Monday, August 20, 2007

Manifestly iniquitous

Beneficiaries get priority healthcare

Beneficiaries will be fast-tracked for operations and depression counselling under a $10 million-a-year Government scheme.

From September 24, sickness and invalid beneficiaries will be assessed by GPs and case managers to get priority treatment, such as counselling for depression and operations for hernias and varicose veins.

The Ministry of Social Development says fast-tracking procedures for beneficiaries should not push others off hospital waiting lists because funding is separate.


Firstly, this scheme isn't new despite having a new name, Working New Zealand. PATHS has been operating since early 2004 when it was piloted in South Auckland. At that time there were around 112,000 people on sickness or invalid benefits. Now there are 125,000 and they are still rolling it out around the country. As an exercise in curbing growth on these benefits it has been a complete failure. BUT there are individuals that have positively benefited from it.

If I were an MP I would be asking these questions;

Why is the government prepared to spend millions of dollars on private surgery and treatment for sickness and invalid beneficiaries but not on the thousands of other New Zealanders currently on waiting lists?

Shouldn't it be as least as important to fix people before they get so bad they are unable to work, and if not, why not?

Notwithstanding helping people back to work is a good idea, why do those on benefits have a greater entitlement to private surgery than those who are not?

Why are millions of dollars available in the Ministry of Social Development budget to alleviate pain and suffering through private surgery, but not in the Ministry of Health's budget?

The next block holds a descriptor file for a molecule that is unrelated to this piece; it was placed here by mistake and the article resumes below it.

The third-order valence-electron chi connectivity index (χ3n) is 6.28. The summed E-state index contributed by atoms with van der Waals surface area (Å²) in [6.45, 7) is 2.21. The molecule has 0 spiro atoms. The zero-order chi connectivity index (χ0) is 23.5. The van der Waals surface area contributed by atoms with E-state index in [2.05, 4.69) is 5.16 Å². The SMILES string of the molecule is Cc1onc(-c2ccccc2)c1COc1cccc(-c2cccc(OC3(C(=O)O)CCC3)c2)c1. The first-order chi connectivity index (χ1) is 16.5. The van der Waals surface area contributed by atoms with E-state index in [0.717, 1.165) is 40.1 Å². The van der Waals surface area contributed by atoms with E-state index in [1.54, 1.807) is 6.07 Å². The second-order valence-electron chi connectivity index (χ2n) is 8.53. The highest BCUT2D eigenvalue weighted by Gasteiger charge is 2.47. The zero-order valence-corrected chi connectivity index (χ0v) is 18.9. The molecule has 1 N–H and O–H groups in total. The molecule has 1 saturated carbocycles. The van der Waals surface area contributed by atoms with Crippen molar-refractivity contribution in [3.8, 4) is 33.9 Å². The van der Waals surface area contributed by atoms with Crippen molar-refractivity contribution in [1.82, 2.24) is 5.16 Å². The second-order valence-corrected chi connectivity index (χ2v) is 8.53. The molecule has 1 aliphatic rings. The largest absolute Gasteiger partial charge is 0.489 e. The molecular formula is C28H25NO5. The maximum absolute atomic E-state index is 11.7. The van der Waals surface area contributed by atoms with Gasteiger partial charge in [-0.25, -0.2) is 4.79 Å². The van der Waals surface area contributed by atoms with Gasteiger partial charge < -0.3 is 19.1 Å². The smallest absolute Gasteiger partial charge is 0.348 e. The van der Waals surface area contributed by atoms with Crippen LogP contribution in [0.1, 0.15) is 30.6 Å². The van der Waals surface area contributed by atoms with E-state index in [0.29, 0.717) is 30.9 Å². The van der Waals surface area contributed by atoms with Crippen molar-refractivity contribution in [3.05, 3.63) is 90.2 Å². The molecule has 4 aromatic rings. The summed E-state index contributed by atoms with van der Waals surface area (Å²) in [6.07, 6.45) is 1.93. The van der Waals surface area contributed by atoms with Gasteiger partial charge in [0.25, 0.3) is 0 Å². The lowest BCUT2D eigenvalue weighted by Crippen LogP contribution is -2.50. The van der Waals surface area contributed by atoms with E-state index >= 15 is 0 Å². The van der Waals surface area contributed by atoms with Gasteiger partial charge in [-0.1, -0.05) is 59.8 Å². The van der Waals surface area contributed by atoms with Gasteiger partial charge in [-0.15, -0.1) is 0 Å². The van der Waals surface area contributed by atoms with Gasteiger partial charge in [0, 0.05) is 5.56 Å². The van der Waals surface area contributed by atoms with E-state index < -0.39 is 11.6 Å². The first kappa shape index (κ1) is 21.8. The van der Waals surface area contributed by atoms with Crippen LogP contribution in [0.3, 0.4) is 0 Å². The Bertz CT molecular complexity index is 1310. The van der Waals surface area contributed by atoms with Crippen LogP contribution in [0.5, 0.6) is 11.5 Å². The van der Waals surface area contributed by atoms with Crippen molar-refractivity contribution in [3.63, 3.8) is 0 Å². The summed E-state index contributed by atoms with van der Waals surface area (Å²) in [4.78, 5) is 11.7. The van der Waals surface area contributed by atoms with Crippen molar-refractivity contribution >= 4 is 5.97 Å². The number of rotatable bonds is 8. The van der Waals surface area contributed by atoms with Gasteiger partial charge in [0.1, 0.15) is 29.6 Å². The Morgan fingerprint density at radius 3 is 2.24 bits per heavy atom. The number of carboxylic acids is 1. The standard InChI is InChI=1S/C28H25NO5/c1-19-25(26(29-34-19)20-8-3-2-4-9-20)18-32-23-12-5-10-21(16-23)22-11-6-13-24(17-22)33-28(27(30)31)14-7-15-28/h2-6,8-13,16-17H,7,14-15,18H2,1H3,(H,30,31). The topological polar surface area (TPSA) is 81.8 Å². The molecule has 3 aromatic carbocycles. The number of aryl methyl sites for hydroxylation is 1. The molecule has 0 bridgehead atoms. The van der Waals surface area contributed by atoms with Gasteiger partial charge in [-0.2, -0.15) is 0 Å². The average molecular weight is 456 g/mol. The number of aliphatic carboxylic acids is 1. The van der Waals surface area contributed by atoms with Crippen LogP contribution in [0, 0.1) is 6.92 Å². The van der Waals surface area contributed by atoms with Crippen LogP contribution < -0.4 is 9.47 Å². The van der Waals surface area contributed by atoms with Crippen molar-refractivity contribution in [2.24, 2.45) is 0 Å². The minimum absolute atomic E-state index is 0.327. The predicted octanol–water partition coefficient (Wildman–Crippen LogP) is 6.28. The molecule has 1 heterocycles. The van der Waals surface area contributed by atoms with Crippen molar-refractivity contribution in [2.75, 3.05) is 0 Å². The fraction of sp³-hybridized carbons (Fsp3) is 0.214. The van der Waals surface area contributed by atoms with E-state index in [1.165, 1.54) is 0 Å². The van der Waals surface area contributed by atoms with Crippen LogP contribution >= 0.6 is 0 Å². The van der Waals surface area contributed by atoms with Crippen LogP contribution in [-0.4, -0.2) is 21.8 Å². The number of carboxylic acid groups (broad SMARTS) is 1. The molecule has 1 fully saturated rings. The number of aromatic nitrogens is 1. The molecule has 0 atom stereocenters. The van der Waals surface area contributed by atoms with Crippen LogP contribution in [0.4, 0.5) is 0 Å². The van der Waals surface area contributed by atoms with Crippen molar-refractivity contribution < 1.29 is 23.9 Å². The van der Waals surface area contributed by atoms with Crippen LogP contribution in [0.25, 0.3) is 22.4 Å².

From 2003, when these ideas were first mooted,

• ACT Party leader Richard Prebble agrees that it makes no financial sense to pay a welfare benefit to people who could return to work if they had an operation. But why stop there? Prebble: "If it makes sense for accident victims and sickness beneficiaries to have operations done more quickly and cheaply in private hospitals, they why not have the same service available to the rest of us?"

Isn't that what we are made to pay tax for?

3 comments:

Spam said...

The Ministry of Social Development says fast-tracking procedures for beneficiaries should not push others off hospital waiting lists because funding is separate.

So are we supposed to believe that the reason that there are waiting lists is ONLY lack of funding? Nothing to do with lack of doctors, nurses etc?

Reece said...

"Why is the government prepared to spend millions of dollars on private surgery and treatment for sickness and invalid beneficiaries but not on the thousands of other New Zealanders currently on waiting lists?"

Our current government needs to keep people down and dependent on them. It's quite a simple strategy: Make the populace financially dependent and they will have no choice but to keep voting them in.
Working For Families is another example. Money for nothing.
Instead of making people help themselves this current government keeps them reliant.
Once again, the hard-working taxpayer gets booted to the bottom of the food chain, while the govt helps themselves to our piggy banks.

Spam, the reason there is a lack of medicinal staff is BECAUSE of the lack of funding.
Sometimes I wish I were a beneficiary. Then I could get cheap doctors visits, subsidised childcare, and know that if my house burnt to the ground Mr and Mrs Working Class would foot the bill to put me in a new, furnished home.

Seamonkey Madness said...

Lindsay,

You really need to push this issue into the limelight. This is one of my bugbears with the current government - the lack of private/public partnership. And now this?

Slap me with a wet fish and call me Pete Hodgson. What a shambles